The State you live in dictates how you will go about your homeschool. Simply type your State name followed by homeschool laws in the google bar, you will find a lot of info so be patient on going thru it all. You can get a summary of the laws for your State at www.hsdla.org, but it is ONLY a summary.
Here are a few of the States that I am familiar with:
Florida---Letter of Intent (the rest is up to you)
Alabama--- Umbrella School or Church directed Homeschool
Virginia--- Letter of Intent, basic curriculum, Copy of GED or High School Diploma of parent/guardian
Penn(PA)---have to follow the age/grade curriculum of what the schools are doing.
The age/grade of your son along with his learning style will be your guide on teaching him. I do not advocate going out and spending money on a prepackaged curriculum for the simple reason that you can NOT guaruntee that it will work for your child (too hard,too easy, too much religion, not enough relgion,not interesting).
Do remember that field trips count as a school day. Do find a group whether it is via the internet or face to face. Do keep his work for 2-5 yrs. Do get Teacher Discount cards from the BookStore, Office Supply Store, etc, as they can help save you money. Most importantly do NOT allow people to scare you with the whole anti-social homeschool thing or make you believe that you are incapable of teaching or that your son can't get a Diploma or get into a good College...because they aren't, you can, he can and he will.
Good luck and welcome to the wonderful world of homeschooling.
The very first step is to learn the laws about home schooling in your state. I'll bet the local public school principal can point you in the right direction. They might not enjoy doing so, but they have that knowledge.
oh wow... you shud be a little smart. you shud be able to teach him everything he would learn in school, so first you should focus on that.
I would contact your county's superindent of schools. He would know what you need to do. I bet if you googled homeschooling in your state, you'll come up will all sorts of info. Then just decide on a curriculum and go for it. Good luck.
DON'T start with school principals or county schools. You only do that if you are legally required. Half the time principals don't even know anything and can give incorrect information! (I've seen it happen where I live on at least a few occasions.)
Start with looking up _homeschool laws [your state/province/wherever you live] . You can look at http://www.hslda.org and check, but they aren't always updated or fully accurate. Homeschool support groups are usually great places to learn about laws and also to make connections to get advice and support. Join one if you can.
First go to the Home School Legal Defense Association, click on your state and find out the laws regarding how to homeschool. Do NOT go first to the local superintendent or school secretary as many are misinformed about hsing laws in their states. Some states require notification, some testing, and a couple require nothing. Know your laws.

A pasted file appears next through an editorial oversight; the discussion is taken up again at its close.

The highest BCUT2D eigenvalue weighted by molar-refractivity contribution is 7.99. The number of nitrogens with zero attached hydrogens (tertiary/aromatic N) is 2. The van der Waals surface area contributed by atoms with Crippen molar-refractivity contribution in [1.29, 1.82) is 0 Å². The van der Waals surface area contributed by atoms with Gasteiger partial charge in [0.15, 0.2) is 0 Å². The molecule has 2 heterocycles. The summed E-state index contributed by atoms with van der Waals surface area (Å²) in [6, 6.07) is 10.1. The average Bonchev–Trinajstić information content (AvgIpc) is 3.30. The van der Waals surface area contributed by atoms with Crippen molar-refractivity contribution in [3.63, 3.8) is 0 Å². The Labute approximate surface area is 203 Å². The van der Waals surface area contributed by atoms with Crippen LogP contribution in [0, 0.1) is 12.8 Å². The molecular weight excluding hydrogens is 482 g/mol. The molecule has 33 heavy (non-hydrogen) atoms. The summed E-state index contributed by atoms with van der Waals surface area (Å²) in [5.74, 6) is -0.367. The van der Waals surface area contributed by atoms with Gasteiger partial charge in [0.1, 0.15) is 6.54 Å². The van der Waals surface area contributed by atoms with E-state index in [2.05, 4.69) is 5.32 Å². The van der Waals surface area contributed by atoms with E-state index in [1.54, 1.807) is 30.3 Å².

Next, make a plan for what you want to teach and how you want to do it. This is a big task and your plans will change as you go along, so stay open to discovering your son's learning style and your own teaching style. Do a Yahoo! search and you will discover a million resources.
well call the dept of education in your area to see if you can home school then if you can check www.k12.com to see if they are in your area also if you dont want a program go to your local library they have lots of books
That depends where you live. However you should not rely on your local school principal for information about home educating your son. Understand that they have a vested interest (money) in getting you to leave your son in school. Apparently it is not unusual for school principals to tell families that it is illegal for them to homeschool their children! Fact is:unless you're a family of German citizens living in Germany, it is almost certainly perfectly legal for you to home educate your son.
well fin a teacher or you could teach him. bu h shold gtoaal school because your needs friends. kids how are home school. teand not know ow to act a round other kids.
I agree with the reccomendations to contact the HSLDA for state-specific regulations. In many states, you just have to file an intenet to homeschool with your local district, but check with HSLDA first. You do not need to be a member to access their site.
My son is in a local charter school that is 2 days at school (reinforcement of what he is learning at home and socialization) and 3 days at home (primary work in subject areas with cirriculum chosen by me), so we are not eligible for membership in the HSLDA. However, I think they are a great organization.
There are many things to consider. Cirriculum, finding local homeschooling groups for social interaction, scheduling (or not)...
I have a lot of experience around homeschooled kids. They are not poorly socialized. Sure, if you kept your son at home and refused to put forth the effort to take him to park days, events, extra-cirricular stuff, then he'd be terribly socialized. I don't know a single homeschooling family who keeps their kids at home all day, every day!
Those who complain that homeschooled children have no social skills are either not familiar with many homeschooled kids or have had a very bad, unusual experience with homeschooling. Much of the socialization children recieve at school is negative and not at all relevant to the real world.
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